In search of a greater peace

by Nov 8, 2021NEWS ka-no-he-da0 comments


This year on Veterans Day, Thursday, Nov. 11, and on every Veterans Day, our community celebrates and honors the military service of all veterans who have served their country in the United States military.  In particular, we recognize and extend our profound and deeply-felt gratitude for the service of our Cherokee tribal members, our Jackson and Swain County members, and their families.  It need not be said, but it’s true, “All gave some, and some gave all.”

Lew Harding, Commander of the Steve Youngdeer American Legion Post 143, speaks at a past veteran’s event in Cherokee. This year’s Veteran’s Day Celebration will occur on Thursday, Nov. 11 at 11 a.m. at the Cherokee Indian Fairgrounds exhibit hall. (SCOTT MCKIE B.P./One Feather photo)

Coming home after military service, many of our veterans faced challenges and adjustments that others found difficult to understand.  For some of those veterans, years were required for a healing process in the search for inner peace and understanding.  Trying to cope with past traumatic stress injury that sometimes resulted from doing what they were trained for and ordered to do, required focus, commitment, and courage.  It was not easy. 

Destroying human life violates a core principle of our faith traditions and of the human family.  And yet, veterans are accorded respect, accolades, and honor for the very actions that create their pain.  That paradox weighs heavily on many.  There has got to be a better way.  If our leaders continue the kind of short-sighted, collective behavior that has been demonstrated in the past, we will be forever in conflict with other nations and ourselves.  There will be no peace for our country or our veterans.  We have seen the results for some who served, trying to heal the pain through unacceptable methods of numbing the pain.  This destructive behavior has stayed with them for years, helped and perpetuated by the scourge of painkillers that are sold in our pharmacies and on our streets.  We cannot heal if we cannot feel. 

Many veterans have laid their lives on the line for our freedoms.  And yet, coming home they have found no freedom from their internalized self-perpetuating cycles of pain.  We can do better.  We are doing better, thankfully. 

The improvements made in the Veterans Administration rehabilitation programs in recent years are encouraging.  Our Charles George VA Center in Asheville has led the way.  It is one of the best, if not the best, in the country.  Our Tribal commitment to bring VA services to our new hospital has been a blessing to many of our older veterans.  For that, we are deeply grateful. 

But, for some of the young men and women who volunteered in droves to serve their country after the horrors of 9/11, the nightmares continue.  They got caught up in the big lie of their generation, the so-called weapons of mass destruction supposedly hidden in Iraq.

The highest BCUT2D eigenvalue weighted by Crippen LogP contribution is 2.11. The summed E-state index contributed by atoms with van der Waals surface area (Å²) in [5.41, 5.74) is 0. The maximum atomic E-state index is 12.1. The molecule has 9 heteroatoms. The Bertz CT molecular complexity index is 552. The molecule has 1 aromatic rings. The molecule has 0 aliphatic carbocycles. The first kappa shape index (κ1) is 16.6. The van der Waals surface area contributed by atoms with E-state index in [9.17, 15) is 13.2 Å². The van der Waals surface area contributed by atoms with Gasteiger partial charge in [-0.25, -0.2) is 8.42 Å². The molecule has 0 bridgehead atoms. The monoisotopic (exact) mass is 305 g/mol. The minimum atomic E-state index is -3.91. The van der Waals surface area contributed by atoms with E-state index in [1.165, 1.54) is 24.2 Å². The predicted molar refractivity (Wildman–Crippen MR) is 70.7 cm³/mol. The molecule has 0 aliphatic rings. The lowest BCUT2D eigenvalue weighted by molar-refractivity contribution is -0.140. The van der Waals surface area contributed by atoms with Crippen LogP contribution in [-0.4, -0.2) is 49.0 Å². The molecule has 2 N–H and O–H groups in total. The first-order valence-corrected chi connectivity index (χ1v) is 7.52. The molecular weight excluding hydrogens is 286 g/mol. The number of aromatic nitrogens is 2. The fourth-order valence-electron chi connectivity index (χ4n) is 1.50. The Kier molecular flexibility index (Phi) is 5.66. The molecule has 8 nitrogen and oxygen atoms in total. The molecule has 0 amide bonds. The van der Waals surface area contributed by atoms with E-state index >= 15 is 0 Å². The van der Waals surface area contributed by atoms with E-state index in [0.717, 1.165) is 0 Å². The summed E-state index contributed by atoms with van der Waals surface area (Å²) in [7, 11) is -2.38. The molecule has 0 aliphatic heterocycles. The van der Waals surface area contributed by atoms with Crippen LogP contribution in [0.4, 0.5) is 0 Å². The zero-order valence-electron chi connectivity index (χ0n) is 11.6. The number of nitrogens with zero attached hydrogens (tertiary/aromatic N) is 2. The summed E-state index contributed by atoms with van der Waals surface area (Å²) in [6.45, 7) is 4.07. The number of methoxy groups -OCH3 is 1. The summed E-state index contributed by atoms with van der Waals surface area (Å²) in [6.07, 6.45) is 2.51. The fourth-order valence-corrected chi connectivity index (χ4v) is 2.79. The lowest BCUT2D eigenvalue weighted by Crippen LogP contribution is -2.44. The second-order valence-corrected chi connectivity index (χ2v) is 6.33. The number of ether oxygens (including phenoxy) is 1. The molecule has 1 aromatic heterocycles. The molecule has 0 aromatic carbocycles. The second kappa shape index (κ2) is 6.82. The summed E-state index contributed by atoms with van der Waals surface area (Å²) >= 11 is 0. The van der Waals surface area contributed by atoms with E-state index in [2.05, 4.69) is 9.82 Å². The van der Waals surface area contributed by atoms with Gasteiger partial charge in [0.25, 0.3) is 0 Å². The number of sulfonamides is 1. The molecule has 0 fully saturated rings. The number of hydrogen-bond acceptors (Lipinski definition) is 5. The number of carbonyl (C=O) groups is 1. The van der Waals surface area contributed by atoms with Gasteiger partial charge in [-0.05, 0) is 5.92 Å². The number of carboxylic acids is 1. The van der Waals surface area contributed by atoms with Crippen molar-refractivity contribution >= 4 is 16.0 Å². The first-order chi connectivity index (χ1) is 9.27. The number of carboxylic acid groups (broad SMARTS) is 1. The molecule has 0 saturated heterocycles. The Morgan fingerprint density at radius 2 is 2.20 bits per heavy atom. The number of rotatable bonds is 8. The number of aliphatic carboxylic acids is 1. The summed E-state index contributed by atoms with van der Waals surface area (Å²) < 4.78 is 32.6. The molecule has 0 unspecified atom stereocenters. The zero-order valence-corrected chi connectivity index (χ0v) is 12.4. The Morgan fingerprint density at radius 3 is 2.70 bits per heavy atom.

Our country’s absurd reaction to that big lie, the invasion of Iraq, victimized the patriotic fervor of these incredible young people, just as the myth of a North Vietnamese gunboat attacking a fully-armored American destroyer, the USS Maddox, in the Gulf of Tonkin, did to us in my generation. 

As I sat in my living room and watched the anti-aircraft fire streaming up over Kabul I had immediate flashbacks to the night sky over Hanoi, as the North Vietnamese gunners fired to defend their homeland.  The bright tracers were lighting up the sky and my cockpit.  “Mayday” calls of my squadron mates saturated our common guard frequency – the cries of young warriors who never made it home.  More victims of a big lie.  My heart weeps for them even to this day, some 55 years later.  Will we ever learn? As we search for greater peace, the scriptural mandate “Love Ye One Another” can be our guidepost. It has not only personal and family implications, but tribal, national, and international ones as well. 

I have seen and felt that dark shadow of trauma and suffering, as many of my brother and sister veterans have, since I was released from active duty more than 50 years ago.  And, it has deeply impacted my life.  The answer for most of us is to continue to serve and to be there for each other. 

We are asking you, each of you, to come and be with us on Veterans Day as we stand together at the Cherokee Exhibition Hall at 11:00 a.m., prayerfully striving for a greater peace, and honor those who honored us. 

 Later in the day, at 3 p.m., a Veterans Day parade will be held in Sylva to recognize and honor Jackson County veterans and lift their spirits as we stand with our beloved brothers and sisters there and strengthen each other. 


Thank you,

L. H. Harding